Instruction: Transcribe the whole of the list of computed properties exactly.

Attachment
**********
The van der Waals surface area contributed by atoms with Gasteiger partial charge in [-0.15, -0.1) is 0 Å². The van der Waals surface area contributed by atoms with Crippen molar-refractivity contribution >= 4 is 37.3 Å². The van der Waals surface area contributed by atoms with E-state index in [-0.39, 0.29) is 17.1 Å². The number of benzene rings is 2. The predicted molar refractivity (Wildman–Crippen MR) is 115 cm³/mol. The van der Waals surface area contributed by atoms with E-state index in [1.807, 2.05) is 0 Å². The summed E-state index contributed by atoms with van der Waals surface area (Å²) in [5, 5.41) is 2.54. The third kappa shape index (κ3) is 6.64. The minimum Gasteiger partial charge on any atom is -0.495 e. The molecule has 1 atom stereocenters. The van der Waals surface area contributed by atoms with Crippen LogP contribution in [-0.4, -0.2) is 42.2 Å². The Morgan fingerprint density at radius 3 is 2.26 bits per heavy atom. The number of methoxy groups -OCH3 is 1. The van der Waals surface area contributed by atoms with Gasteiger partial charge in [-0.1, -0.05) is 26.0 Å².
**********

The van der Waals surface area contributed by atoms with Gasteiger partial charge in [-0.15, -0.1) is 0 Å². The van der Waals surface area contributed by atoms with Crippen molar-refractivity contribution >= 4 is 37.3 Å². The van der Waals surface area contributed by atoms with E-state index in [-0.39, 0.29) is 17.1 Å². The number of benzene rings is 2. The predicted molar refractivity (Wildman–Crippen MR) is 115 cm³/mol. The van der Waals surface area contributed by atoms with E-state index in [1.807, 2.05) is 0 Å². The summed E-state index contributed by atoms with van der Waals surface area (Å²) in [5, 5.41) is 2.54. The third kappa shape index (κ3) is 6.64. The minimum Gasteiger partial charge on any atom is -0.495 e. The molecule has 1 atom stereocenters. The van der Waals surface area contributed by atoms with Crippen LogP contribution in [-0.4, -0.2) is 42.2 Å². The Morgan fingerprint density at radius 3 is 2.26 bits per heavy atom. The number of methoxy groups -OCH3 is 1. The van der Waals surface area contributed by atoms with Gasteiger partial charge in [-0.1, -0.05) is 26.0 Å².